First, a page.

The Carolina Panthers continue the slow march towards the NFL draft and fans are puzzled by what the team will do. Wide receiver is an obvious need, but filling Jordan Gross' vacated left tackle position is a far greater worry. Up to this point we've seen several potential players to slot in at No. 28, now there's another -- Joel Bitonio of Nevada.
Peter King wrote in his Monday Morning Quarterback article that head coach Ron Rivera is interested in the finesse offensive tackle.
Want a darkhorse for Carolina at 28-or, if the Panthers are lucky and he falls to 60?
Guard-tackle Joel Bitonio of Nevada. Coach Ron Rivera went to Reno to meet him and came away impressed, I'm told.
A head coach visiting a prospect is a big deal, not something to be taken lightly. This alone means Bitonio is very much in the discussion for the pick, whether that's the right call is another story.
It's not that Bitonio is a bad prospect, it's just unclear whether he's the right prospect for the Panthers. At 302 pounds he's one of the lightest offensive linemen in the draft and made up for this deficiency by displaying high-level athleticism and foot speed while at Nevada. There's a place in the NFL for guys like this and if they display elite technique they can thrive, but my problem is that I don't see elite technique on film from Bitonio.
Yes the NFL is size-obsessed, but with good reason. Bulk can mask a lot of deficiencies and allows an imperfect player to survive simply by being a mass that's difficult to move. The less weight the more technique matters and when you're a shade over 300 then technique is everything.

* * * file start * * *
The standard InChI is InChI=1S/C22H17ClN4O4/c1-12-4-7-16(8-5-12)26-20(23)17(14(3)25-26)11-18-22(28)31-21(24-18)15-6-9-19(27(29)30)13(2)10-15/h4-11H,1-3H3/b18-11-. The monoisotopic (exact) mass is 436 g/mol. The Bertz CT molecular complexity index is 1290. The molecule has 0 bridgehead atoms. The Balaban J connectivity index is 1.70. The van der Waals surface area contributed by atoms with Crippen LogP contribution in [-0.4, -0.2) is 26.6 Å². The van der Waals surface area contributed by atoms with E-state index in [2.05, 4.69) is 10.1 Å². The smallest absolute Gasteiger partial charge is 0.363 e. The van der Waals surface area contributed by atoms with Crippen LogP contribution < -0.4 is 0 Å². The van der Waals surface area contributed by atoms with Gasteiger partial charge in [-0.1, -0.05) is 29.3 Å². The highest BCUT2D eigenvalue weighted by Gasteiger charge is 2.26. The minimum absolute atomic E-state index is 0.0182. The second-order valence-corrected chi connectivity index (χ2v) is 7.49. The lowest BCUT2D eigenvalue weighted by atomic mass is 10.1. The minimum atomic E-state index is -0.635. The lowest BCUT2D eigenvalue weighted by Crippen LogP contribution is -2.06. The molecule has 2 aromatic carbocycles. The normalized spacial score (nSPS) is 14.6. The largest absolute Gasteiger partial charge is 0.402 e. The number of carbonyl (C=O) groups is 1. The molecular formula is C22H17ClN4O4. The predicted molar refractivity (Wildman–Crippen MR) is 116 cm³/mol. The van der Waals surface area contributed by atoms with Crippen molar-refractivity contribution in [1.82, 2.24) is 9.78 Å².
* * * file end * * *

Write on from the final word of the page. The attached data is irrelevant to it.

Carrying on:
The big problem in projecting Bitonio to the NFL isn't just weight, it's measurables across the board. Every criticism of Zack Martin can be applied to Bitonio, but amplified. Ultimately the risk is that you wind up with a guy who's good in a specific system -- but only as a left guard, something the Panthers already have.
Amini Silatolu showed enough talent pre-injury that he could potentially move to right guard, should the need arise but at this stage he's spent two years making the transition from left tackle to left guard. He's still growing as a pass blocker and it's unclear whether his plus-level run blocking can handle working in the right side of the trench.
The flip side to this is Bitonio's upside. If he shows an ability to handle elite NFL pass rushers despite the lack of size then the potential is near limitless, especially in an NFL strength and conditioning program. It's a gamble, a big one -- but every player is a gamble when you're picking at No. 28.
Personally, the comfort level with Bitonio is far greater in the second round than first.